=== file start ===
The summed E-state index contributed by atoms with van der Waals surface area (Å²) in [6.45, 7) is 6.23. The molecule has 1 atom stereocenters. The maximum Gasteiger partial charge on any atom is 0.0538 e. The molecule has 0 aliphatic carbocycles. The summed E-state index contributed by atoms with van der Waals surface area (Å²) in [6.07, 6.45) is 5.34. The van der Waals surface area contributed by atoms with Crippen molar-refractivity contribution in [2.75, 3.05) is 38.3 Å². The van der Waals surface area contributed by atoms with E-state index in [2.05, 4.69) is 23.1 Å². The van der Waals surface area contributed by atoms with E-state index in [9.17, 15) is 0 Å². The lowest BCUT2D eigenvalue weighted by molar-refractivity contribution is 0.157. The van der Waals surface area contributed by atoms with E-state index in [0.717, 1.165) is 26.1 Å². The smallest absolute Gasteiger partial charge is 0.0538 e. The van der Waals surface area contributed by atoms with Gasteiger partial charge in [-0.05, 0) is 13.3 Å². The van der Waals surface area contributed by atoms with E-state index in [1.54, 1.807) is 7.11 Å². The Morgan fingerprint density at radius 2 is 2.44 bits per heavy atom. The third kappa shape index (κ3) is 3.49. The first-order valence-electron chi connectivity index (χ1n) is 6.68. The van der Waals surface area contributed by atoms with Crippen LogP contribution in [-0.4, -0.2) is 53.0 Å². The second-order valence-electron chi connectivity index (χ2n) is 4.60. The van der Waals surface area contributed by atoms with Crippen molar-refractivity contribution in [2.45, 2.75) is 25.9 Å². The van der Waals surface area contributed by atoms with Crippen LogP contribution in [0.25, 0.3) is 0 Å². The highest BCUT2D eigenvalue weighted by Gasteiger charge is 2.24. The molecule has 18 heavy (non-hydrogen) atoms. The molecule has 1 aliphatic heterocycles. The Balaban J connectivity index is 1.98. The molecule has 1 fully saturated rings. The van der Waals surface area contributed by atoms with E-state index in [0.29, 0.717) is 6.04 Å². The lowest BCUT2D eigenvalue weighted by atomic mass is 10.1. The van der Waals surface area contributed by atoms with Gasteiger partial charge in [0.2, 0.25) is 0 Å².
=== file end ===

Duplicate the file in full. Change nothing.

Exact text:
The summed E-state index contributed by atoms with van der Waals surface area (Å²) in [6.45, 7) is 6.23. The molecule has 1 atom stereocenters. The maximum Gasteiger partial charge on any atom is 0.0538 e. The molecule has 0 aliphatic carbocycles. The summed E-state index contributed by atoms with van der Waals surface area (Å²) in [6.07, 6.45) is 5.34. The van der Waals surface area contributed by atoms with Crippen molar-refractivity contribution in [2.75, 3.05) is 38.3 Å². The van der Waals surface area contributed by atoms with E-state index in [2.05, 4.69) is 23.1 Å². The van der Waals surface area contributed by atoms with E-state index in [9.17, 15) is 0 Å². The lowest BCUT2D eigenvalue weighted by molar-refractivity contribution is 0.157. The van der Waals surface area contributed by atoms with E-state index in [0.717, 1.165) is 26.1 Å². The smallest absolute Gasteiger partial charge is 0.0538 e. The van der Waals surface area contributed by atoms with Gasteiger partial charge in [-0.05, 0) is 13.3 Å². The van der Waals surface area contributed by atoms with E-state index in [1.54, 1.807) is 7.11 Å². The Morgan fingerprint density at radius 2 is 2.44 bits per heavy atom. The third kappa shape index (κ3) is 3.49. The first-order valence-electron chi connectivity index (χ1n) is 6.68. The van der Waals surface area contributed by atoms with Crippen LogP contribution in [-0.4, -0.2) is 53.0 Å². The second-order valence-electron chi connectivity index (χ2n) is 4.60. The van der Waals surface area contributed by atoms with Crippen molar-refractivity contribution in [2.45, 2.75) is 25.9 Å². The van der Waals surface area contributed by atoms with Crippen LogP contribution in [0.25, 0.3) is 0 Å². The highest BCUT2D eigenvalue weighted by Gasteiger charge is 2.24. The molecule has 18 heavy (non-hydrogen) atoms. The molecule has 1 aliphatic heterocycles. The Balaban J connectivity index is 1.98. The molecule has 1 fully saturated rings. The van der Waals surface area contributed by atoms with E-state index in [0.29, 0.717) is 6.04 Å². The lowest BCUT2D eigenvalue weighted by atomic mass is 10.1. The van der Waals surface area contributed by atoms with Gasteiger partial charge in [0.2, 0.25) is 0 Å².